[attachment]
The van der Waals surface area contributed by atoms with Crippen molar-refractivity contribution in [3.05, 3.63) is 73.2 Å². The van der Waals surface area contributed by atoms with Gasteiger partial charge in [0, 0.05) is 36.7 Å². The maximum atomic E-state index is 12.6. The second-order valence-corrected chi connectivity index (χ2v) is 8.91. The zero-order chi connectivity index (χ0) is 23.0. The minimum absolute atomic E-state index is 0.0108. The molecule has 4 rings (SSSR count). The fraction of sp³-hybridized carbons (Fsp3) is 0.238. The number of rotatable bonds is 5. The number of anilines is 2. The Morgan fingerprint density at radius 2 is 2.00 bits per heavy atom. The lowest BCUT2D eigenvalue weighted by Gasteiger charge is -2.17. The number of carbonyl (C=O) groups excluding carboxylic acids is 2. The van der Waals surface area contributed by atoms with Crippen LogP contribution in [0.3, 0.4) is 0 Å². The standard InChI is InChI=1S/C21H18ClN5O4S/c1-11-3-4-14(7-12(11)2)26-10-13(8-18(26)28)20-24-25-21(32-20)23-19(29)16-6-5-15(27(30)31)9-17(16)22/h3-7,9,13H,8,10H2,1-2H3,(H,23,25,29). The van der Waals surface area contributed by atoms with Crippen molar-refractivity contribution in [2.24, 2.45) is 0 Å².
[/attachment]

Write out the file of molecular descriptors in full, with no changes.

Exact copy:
The van der Waals surface area contributed by atoms with Crippen molar-refractivity contribution in [3.05, 3.63) is 73.2 Å². The van der Waals surface area contributed by atoms with Gasteiger partial charge in [0, 0.05) is 36.7 Å². The maximum atomic E-state index is 12.6. The second-order valence-corrected chi connectivity index (χ2v) is 8.91. The zero-order chi connectivity index (χ0) is 23.0. The minimum absolute atomic E-state index is 0.0108. The molecule has 4 rings (SSSR count). The fraction of sp³-hybridized carbons (Fsp3) is 0.238. The number of rotatable bonds is 5. The number of anilines is 2. The Morgan fingerprint density at radius 2 is 2.00 bits per heavy atom. The lowest BCUT2D eigenvalue weighted by Gasteiger charge is -2.17. The number of carbonyl (C=O) groups excluding carboxylic acids is 2. The van der Waals surface area contributed by atoms with Crippen LogP contribution in [0.3, 0.4) is 0 Å². The standard InChI is InChI=1S/C21H18ClN5O4S/c1-11-3-4-14(7-12(11)2)26-10-13(8-18(26)28)20-24-25-21(32-20)23-19(29)16-6-5-15(27(30)31)9-17(16)22/h3-7,9,13H,8,10H2,1-2H3,(H,23,25,29). The van der Waals surface area contributed by atoms with Crippen molar-refractivity contribution in [2.24, 2.45) is 0 Å².